Teach a man to fish!

Azita Jabbari-Arabzadeh writes about her various work experiences, highlighting the need for more accessible ESOL classes

I am a multi-lingual person and before joining RST as a policy and research officer, I worked as a sessional interpreter on and off in the UK, including in Scotland in recent years. I generally enjoyed my role as an interpreter working in various settings within the NHS or the third sector.

The parts that I took pleasure in were meeting new people in new settings and helping immigrants and various professionals to overcome linguistic as well as cultural barriers. The parts that I did not enjoy and in fact put me off wishing to work as an interpreter were: I was basically working with a zero-hour contract with various agencies who allocated me assignments, which meant I could not plan my time or finances reliably, having 1-2 hours of work one week, nothing perhaps for a few weeks and then having 5-6 hours of work for a couple of weeks.

There was also the issue of being called at the last minute often, with some agencies, for a session sometimes quite far away from where I lived, which although I had the right not to accept, it could have been interpreted as a lack of commitment from my side and may have resulted in me getting penalised and not being allocated many jobs afterwards.

The other negative side of this setting was that, I could not take on a voluntary assignment, which required me to be able to commit myself to fixed hours of work on certain days every week.

I had previously worked as a further and higher education teacher in the UK. I enjoyed teaching a lot and so I studied to become an ESOL teacher later on, since I quite liked teaching English rather than my previous subjects of Maths or Computing.

I was ready, after a long application and induction process to start volunteering at an ESOL provider, which offered ESOL classes free of charge to immigrants, when I had to start working as a sessional interpreter again, and so had to refuse the chance to teach English.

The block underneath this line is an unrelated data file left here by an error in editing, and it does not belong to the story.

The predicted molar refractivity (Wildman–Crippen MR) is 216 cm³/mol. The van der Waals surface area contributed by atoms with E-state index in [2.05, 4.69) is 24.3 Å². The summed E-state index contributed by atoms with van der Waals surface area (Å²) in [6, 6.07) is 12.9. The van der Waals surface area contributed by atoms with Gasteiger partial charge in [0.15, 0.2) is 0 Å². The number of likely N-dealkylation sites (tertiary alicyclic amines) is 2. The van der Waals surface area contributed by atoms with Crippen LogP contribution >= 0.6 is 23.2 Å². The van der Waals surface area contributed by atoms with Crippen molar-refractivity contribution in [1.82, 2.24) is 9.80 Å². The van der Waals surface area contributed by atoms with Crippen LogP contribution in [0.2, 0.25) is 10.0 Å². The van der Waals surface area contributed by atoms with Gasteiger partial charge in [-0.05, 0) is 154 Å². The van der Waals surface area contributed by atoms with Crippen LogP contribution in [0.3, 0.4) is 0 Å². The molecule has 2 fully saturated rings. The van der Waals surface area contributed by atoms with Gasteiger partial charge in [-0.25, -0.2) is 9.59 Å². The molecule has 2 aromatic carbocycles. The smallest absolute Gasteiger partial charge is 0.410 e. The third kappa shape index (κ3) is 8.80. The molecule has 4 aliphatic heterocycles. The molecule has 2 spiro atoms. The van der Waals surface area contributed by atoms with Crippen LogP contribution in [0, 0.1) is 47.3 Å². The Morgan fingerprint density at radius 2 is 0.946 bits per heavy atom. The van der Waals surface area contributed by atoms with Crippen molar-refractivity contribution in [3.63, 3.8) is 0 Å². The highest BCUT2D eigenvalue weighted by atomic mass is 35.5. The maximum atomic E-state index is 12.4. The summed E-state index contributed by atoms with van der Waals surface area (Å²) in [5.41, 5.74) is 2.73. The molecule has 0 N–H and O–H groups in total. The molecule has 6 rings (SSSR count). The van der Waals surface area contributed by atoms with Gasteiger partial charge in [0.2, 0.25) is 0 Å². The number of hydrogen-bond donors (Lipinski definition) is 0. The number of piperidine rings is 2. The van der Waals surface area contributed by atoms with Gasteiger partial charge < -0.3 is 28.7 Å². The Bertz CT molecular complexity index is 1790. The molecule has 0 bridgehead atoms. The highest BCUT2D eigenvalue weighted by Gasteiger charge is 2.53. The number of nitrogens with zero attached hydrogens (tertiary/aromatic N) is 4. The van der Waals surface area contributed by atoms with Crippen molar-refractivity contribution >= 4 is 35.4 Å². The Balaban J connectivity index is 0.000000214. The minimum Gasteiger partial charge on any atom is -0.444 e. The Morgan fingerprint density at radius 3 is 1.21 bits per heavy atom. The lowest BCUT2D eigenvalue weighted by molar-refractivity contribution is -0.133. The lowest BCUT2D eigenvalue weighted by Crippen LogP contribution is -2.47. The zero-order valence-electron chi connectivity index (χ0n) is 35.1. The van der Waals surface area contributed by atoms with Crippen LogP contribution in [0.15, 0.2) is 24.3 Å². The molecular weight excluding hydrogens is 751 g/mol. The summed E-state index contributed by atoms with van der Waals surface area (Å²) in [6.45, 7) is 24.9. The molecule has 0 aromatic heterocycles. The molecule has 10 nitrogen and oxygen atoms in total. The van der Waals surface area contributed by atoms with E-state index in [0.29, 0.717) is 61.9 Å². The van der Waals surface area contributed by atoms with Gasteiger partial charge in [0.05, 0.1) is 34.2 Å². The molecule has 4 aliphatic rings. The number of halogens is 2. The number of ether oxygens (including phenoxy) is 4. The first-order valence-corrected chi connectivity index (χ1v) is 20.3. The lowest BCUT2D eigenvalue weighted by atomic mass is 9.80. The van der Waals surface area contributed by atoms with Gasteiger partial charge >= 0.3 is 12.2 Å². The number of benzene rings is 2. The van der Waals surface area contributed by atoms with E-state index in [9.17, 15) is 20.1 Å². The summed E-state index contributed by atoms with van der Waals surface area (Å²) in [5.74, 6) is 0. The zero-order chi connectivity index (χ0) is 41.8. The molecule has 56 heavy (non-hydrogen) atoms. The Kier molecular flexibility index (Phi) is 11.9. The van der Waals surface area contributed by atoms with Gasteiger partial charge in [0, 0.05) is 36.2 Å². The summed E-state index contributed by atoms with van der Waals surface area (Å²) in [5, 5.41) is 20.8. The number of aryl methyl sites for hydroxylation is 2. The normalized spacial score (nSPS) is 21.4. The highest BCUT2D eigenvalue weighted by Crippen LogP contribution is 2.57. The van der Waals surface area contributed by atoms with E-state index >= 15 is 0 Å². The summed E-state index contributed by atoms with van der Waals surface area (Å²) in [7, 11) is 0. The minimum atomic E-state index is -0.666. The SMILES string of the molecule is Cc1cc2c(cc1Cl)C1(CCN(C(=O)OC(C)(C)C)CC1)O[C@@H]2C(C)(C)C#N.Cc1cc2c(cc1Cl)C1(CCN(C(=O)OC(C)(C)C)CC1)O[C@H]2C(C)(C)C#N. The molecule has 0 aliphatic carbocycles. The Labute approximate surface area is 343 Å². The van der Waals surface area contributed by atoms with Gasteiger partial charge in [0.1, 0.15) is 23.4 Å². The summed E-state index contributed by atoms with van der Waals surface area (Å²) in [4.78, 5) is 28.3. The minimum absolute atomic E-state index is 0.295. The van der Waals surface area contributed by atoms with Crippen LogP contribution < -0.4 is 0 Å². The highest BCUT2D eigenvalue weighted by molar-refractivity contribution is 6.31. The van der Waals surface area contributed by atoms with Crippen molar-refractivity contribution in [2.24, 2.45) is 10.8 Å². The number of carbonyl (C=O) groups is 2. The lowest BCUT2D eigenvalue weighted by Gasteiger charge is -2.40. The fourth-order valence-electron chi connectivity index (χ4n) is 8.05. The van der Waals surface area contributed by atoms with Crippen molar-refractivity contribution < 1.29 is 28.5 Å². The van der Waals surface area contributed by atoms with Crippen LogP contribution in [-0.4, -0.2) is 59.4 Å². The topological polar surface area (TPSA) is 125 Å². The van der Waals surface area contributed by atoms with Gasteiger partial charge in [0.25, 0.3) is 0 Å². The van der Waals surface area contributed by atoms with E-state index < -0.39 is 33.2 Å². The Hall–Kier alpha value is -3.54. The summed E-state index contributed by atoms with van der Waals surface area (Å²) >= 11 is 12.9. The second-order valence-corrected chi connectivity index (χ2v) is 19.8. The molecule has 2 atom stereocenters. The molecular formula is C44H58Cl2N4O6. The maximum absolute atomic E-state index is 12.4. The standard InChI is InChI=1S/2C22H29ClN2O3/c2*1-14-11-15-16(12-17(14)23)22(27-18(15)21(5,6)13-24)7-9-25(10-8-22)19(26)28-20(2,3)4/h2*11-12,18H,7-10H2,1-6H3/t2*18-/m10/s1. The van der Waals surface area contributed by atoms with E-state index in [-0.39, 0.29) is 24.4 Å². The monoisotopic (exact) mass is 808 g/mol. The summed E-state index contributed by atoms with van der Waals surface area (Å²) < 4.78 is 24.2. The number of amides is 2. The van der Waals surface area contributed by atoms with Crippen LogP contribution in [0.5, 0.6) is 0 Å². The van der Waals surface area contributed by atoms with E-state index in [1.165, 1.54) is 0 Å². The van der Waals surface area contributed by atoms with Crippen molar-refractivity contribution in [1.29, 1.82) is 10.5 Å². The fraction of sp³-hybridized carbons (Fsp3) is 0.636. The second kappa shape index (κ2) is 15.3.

I really did not wish to refuse that voluntary work. I knew I would enjoy much more to attend a regular class in a regular location and teach English to refugees and asylum-seekers, whom I have always enjoyed working with and supporting.

I would really have liked to pass on my knowledge of the English language to them, especially as a migrant myself, and this way empower them to access services, communicate better with the locals, access further education and hopefully employment, or as the saying goes: “Give a man a fish and you feed him for a day; teach a man to fish and you feed him for a lifetime”! Sadly, I couldn’t do that, since I needed a job that paid, which is what the sessional interpreting offered to me, while teaching English wasn’t!

According to the recently published From Pillar to Post report on RST’s site:

“as of November 2017, 11,422 people were on the ESOL register. 4,226 (37 per cent) were currently in learning and 7,196 (63 per cent) were not in learning”, and my recent interviews with the asylum seekers in Glasgow, it is apparent that many are on the waiting list for enrolment into an ESOL class and so the gap in providing accessible ESOL classes should be highlighted.

I believe that it would be a real win-win situation, if there were more paid teaching options for ESOL tutors, especially the ones teaching at the community-based classes, even if the payment was minimal, rather than requiring them to volunteer as a tutor.

If this option was there, even though teaching is a more difficult type of work than interpreting, due to the fact that it requires preparation for each class and further work after the classes, using different skills, I would have chosen a sessional ESOL teaching job over a sessional interpreting job, without any hesitation.

This way the participants of the English classes would also be truly empowered, so that they would be able to speak for themselves in the future and have the right tools to work and study rather than being always dependent on interpreters. I really think that it would even be quite cost effective to pay ESOL teachers in community-based classes, in comparison to the payment to language agencies for all the services that various immigrants need to attend.


From Pillar to Post report, available at: https://www.rst.org.uk/wp-content/uploads/2019/03/From-Pillar-to-Post-Feb-2019.pdf

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